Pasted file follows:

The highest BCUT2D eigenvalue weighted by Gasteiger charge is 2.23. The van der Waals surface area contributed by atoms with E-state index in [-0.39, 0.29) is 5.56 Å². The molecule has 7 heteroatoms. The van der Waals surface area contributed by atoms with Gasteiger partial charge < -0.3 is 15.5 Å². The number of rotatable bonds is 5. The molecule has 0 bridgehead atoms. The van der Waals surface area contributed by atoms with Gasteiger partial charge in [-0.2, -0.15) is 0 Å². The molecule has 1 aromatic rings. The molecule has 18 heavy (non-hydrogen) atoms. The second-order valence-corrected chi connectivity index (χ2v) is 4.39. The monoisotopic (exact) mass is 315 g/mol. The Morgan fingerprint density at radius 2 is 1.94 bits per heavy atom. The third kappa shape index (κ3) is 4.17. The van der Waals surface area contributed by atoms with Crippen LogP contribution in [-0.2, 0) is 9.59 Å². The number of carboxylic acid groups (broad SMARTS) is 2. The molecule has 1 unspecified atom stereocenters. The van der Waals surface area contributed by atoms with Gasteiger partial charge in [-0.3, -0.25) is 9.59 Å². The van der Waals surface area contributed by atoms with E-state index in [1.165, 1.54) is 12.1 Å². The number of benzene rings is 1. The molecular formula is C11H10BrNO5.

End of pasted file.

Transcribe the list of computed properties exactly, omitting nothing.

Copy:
The highest BCUT2D eigenvalue weighted by Gasteiger charge is 2.23. The van der Waals surface area contributed by atoms with E-state index in [-0.39, 0.29) is 5.56 Å². The molecule has 7 heteroatoms. The van der Waals surface area contributed by atoms with Gasteiger partial charge < -0.3 is 15.5 Å². The number of rotatable bonds is 5. The molecule has 0 bridgehead atoms. The van der Waals surface area contributed by atoms with Gasteiger partial charge in [-0.2, -0.15) is 0 Å². The molecule has 1 aromatic rings. The molecule has 18 heavy (non-hydrogen) atoms. The second-order valence-corrected chi connectivity index (χ2v) is 4.39. The monoisotopic (exact) mass is 315 g/mol. The Morgan fingerprint density at radius 2 is 1.94 bits per heavy atom. The third kappa shape index (κ3) is 4.17. The van der Waals surface area contributed by atoms with Crippen LogP contribution in [-0.2, 0) is 9.59 Å². The number of carboxylic acid groups (broad SMARTS) is 2. The molecule has 1 unspecified atom stereocenters. The van der Waals surface area contributed by atoms with Gasteiger partial charge in [-0.3, -0.25) is 9.59 Å². The van der Waals surface area contributed by atoms with E-state index in [1.165, 1.54) is 12.1 Å². The number of benzene rings is 1. The molecular formula is C11H10BrNO5.